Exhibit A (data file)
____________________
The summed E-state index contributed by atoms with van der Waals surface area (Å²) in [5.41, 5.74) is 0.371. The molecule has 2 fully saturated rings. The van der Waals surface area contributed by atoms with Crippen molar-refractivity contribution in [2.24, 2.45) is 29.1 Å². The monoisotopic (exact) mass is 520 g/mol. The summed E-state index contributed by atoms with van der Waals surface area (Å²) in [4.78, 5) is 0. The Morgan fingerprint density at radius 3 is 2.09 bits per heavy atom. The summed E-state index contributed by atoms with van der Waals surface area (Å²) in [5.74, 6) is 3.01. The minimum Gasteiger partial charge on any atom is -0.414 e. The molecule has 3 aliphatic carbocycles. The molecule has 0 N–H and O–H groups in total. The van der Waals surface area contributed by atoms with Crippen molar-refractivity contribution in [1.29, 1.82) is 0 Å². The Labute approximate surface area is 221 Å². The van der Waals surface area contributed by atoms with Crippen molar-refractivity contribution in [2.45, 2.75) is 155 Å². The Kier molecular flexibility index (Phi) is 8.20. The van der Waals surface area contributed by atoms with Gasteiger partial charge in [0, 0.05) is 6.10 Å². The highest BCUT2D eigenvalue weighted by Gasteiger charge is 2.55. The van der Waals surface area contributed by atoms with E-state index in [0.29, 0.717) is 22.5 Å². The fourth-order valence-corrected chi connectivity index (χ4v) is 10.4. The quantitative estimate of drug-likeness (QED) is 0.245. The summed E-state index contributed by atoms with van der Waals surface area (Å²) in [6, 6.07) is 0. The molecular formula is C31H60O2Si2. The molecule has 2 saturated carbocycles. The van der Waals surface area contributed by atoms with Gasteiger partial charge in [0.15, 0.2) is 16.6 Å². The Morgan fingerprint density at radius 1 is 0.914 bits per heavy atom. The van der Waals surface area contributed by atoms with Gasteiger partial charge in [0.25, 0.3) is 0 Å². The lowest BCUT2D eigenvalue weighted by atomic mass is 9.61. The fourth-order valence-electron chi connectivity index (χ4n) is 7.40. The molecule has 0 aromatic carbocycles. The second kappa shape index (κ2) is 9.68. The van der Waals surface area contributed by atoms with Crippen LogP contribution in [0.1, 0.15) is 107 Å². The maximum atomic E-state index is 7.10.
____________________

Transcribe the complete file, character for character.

The summed E-state index contributed by atoms with van der Waals surface area (Å²) in [5.41, 5.74) is 0.371. The molecule has 2 fully saturated rings. The van der Waals surface area contributed by atoms with Crippen molar-refractivity contribution in [2.24, 2.45) is 29.1 Å². The monoisotopic (exact) mass is 520 g/mol. The summed E-state index contributed by atoms with van der Waals surface area (Å²) in [4.78, 5) is 0. The Morgan fingerprint density at radius 3 is 2.09 bits per heavy atom. The summed E-state index contributed by atoms with van der Waals surface area (Å²) in [5.74, 6) is 3.01. The minimum Gasteiger partial charge on any atom is -0.414 e. The molecule has 3 aliphatic carbocycles. The molecule has 0 N–H and O–H groups in total. The van der Waals surface area contributed by atoms with Crippen molar-refractivity contribution in [1.29, 1.82) is 0 Å². The Labute approximate surface area is 221 Å². The van der Waals surface area contributed by atoms with Crippen molar-refractivity contribution in [2.45, 2.75) is 155 Å². The Kier molecular flexibility index (Phi) is 8.20. The van der Waals surface area contributed by atoms with Gasteiger partial charge in [0, 0.05) is 6.10 Å². The highest BCUT2D eigenvalue weighted by Gasteiger charge is 2.55. The van der Waals surface area contributed by atoms with E-state index in [0.29, 0.717) is 22.5 Å². The fourth-order valence-corrected chi connectivity index (χ4v) is 10.4. The quantitative estimate of drug-likeness (QED) is 0.245. The summed E-state index contributed by atoms with van der Waals surface area (Å²) in [6, 6.07) is 0. The molecular formula is C31H60O2Si2. The molecule has 2 saturated carbocycles. The van der Waals surface area contributed by atoms with Gasteiger partial charge in [0.15, 0.2) is 16.6 Å². The Morgan fingerprint density at radius 1 is 0.914 bits per heavy atom. The van der Waals surface area contributed by atoms with Gasteiger partial charge in [0.25, 0.3) is 0 Å². The lowest BCUT2D eigenvalue weighted by atomic mass is 9.61. The fourth-order valence-electron chi connectivity index (χ4n) is 7.40. The molecule has 0 aromatic carbocycles. The second kappa shape index (κ2) is 9.68. The van der Waals surface area contributed by atoms with Crippen LogP contribution in [0.1, 0.15) is 107 Å². The maximum atomic E-state index is 7.10.